Hunting help and the best hunting ranches in Texas? In general, the early season is no time to push far into the woods to set up on a buck, as they tend to bed fairly close to primary food sources now. Ideally, you want set up along the edge of an ag field, food pot, or cut-over, especially where water is nearby. Picture a hidden beanfield near a north-facing slope with a cool creek running just inside the woods, and you get the picture. Find a good creek crossing and set up on the field side where you can shoot both to the food and to the water. In either case, water is a big advantage. Wooded creek and spring corridors, for example, are significantly cooler than surrounding uplands. What’s more, they provide whitetails with the extra drinking water they typically need in hot weather. The same is true of lake, pond, and swamp edges, which often feature dense, shaded bedding cover nearby, as well as convenient foods such as grasses and sedges.

Preseason scouting will give you a good idea of where the deer will be on opening day. But what about after that? Whitetail behavior and patterns change drastically as the season progresses, and the hot buck sign you find in September may be stone cold by November. The key to effective hunting all season is to take the time to identify both the spots that hold deer now and those that are apt to hold deer next month and the month after, and to figure out a variety of basic hunting strategies. This way, when whitetails suddenly modify their habits, you won’t waste valuable time playing catch-up. Instead, a quick speed-scouting trip to your potential hotspots will reveal which of them are most active. Then you can simply set up and put your plan into effect immediately.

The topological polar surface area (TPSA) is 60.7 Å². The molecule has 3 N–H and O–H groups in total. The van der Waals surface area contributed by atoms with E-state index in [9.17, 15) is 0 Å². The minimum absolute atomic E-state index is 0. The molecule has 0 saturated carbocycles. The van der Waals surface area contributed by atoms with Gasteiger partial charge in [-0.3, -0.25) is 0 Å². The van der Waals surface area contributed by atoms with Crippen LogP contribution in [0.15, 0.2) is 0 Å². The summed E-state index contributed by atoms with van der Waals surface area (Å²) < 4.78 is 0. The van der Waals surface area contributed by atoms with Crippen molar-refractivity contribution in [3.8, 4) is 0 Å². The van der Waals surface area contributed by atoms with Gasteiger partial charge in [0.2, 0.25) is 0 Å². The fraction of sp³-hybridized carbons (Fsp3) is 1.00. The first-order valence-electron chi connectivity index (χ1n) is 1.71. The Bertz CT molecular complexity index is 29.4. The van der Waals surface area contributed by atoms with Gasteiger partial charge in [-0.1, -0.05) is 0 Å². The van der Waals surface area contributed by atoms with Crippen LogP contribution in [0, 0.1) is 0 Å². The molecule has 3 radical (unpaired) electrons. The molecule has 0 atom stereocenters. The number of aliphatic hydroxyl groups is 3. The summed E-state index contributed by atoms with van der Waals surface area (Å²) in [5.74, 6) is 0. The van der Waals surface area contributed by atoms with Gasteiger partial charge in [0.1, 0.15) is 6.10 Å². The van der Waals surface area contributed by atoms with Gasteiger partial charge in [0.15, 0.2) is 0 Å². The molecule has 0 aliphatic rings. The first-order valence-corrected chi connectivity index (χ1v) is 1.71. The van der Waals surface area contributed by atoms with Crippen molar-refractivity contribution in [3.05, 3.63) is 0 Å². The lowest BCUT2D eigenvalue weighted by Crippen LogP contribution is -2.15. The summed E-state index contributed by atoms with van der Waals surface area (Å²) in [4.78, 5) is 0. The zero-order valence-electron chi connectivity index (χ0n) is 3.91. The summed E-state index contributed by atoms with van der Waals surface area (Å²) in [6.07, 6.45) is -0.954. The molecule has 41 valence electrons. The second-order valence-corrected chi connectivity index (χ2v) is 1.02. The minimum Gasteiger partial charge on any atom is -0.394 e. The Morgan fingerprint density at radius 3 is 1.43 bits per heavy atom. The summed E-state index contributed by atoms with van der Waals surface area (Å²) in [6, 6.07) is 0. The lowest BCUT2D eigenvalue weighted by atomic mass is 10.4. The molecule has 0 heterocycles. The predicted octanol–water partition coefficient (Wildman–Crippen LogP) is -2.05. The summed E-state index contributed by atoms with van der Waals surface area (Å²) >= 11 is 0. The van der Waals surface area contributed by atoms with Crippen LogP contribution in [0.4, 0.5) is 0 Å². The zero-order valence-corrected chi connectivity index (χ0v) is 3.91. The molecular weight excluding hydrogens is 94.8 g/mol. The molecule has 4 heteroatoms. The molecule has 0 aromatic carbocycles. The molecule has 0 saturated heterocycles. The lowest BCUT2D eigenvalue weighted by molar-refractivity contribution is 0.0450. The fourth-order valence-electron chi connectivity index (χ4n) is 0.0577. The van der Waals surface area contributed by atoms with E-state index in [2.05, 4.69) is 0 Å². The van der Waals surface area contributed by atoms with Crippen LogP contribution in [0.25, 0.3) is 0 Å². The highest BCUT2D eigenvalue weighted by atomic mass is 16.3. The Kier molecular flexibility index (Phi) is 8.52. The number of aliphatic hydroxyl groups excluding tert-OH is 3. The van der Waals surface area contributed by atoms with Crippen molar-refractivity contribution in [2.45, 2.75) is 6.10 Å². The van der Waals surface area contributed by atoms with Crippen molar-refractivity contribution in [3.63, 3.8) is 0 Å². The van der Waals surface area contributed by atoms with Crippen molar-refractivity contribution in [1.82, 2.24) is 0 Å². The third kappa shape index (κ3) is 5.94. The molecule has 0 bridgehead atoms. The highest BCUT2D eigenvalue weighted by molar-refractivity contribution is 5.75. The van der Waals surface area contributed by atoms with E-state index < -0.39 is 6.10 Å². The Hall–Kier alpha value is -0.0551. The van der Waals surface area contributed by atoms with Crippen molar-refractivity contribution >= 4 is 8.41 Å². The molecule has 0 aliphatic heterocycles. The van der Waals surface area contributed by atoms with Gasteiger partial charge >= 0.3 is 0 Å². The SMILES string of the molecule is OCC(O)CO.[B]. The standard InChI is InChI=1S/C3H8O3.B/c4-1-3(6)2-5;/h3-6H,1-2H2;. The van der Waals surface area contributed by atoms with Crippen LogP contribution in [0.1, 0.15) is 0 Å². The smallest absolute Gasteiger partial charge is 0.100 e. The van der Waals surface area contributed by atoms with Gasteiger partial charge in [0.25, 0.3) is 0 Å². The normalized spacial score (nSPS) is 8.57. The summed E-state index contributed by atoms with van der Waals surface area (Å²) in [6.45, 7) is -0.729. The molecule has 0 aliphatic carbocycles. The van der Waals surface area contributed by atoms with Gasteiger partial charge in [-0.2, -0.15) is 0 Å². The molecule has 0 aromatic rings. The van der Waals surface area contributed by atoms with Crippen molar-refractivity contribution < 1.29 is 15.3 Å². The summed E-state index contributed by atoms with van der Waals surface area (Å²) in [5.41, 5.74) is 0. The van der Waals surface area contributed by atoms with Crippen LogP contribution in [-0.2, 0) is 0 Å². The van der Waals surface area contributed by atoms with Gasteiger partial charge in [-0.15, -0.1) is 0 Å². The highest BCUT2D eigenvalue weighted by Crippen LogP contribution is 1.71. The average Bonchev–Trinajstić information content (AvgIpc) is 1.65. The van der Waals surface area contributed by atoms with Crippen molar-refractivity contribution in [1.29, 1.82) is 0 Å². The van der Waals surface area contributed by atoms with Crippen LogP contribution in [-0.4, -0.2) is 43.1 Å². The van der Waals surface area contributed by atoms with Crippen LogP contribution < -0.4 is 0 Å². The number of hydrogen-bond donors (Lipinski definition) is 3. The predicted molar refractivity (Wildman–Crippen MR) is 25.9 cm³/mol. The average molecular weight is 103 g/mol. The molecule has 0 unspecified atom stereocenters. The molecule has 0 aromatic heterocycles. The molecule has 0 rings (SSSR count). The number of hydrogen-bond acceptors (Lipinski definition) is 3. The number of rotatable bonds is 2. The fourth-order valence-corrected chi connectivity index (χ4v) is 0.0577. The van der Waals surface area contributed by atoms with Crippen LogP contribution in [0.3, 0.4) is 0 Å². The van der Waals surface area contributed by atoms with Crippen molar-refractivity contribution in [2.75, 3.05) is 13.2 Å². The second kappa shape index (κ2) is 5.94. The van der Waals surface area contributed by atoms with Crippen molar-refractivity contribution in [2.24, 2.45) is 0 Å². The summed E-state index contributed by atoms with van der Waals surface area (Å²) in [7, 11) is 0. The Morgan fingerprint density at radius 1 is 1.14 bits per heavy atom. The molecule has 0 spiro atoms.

We had a great time this past weekend. The owner and his family are hard working, salt of the earth people, who want their customers to leave happy. They treat you like a friend instead of a client. The cabins were clean and comfortable, and the ranch is covered with game. We saw deer, turkey and hogs every day. I would definitely recommend B4 Hunting Adventures for your next hunt. Find extra information on hog hunting in Texas.

Warbritton: Ten or 12 years ago I used trail cameras nonstop. I checked them before every hunt and made most decisions based on captures. I’ve somewhat abandoned that approach. I still use trail cameras as a complementary tactic to woodsmanship and sign reading. But I’ve become more successful in finding and hunting bucks in general, especially on public land. If you’re new to hunting and don’t know how to read sign, spend a season or two learning to identify and interpret sign before purchasing a trail cam. It sounds simple, but get out and find a deer trail. Think about how to set up over it. Think about what that deer will see as it’s walking down the trail. What’s it going to be doing? As you learn these things, you’ll discover how to set up without being detected.

The B4 Ranch is still operating within the original family and is full of interesting family history. This old bus is a random piece of history on this family ranch. As the story goes, in previous generations this was used as shelter to wait out the Wild West Texas storms. There was no way to escape hail storms if you were deep into the ranch on horseback. At a later date, it was used for ranch hands to camp in if they stayed out fixing fences, etc. Find additional information at https://www.b4huntingadventures.com/.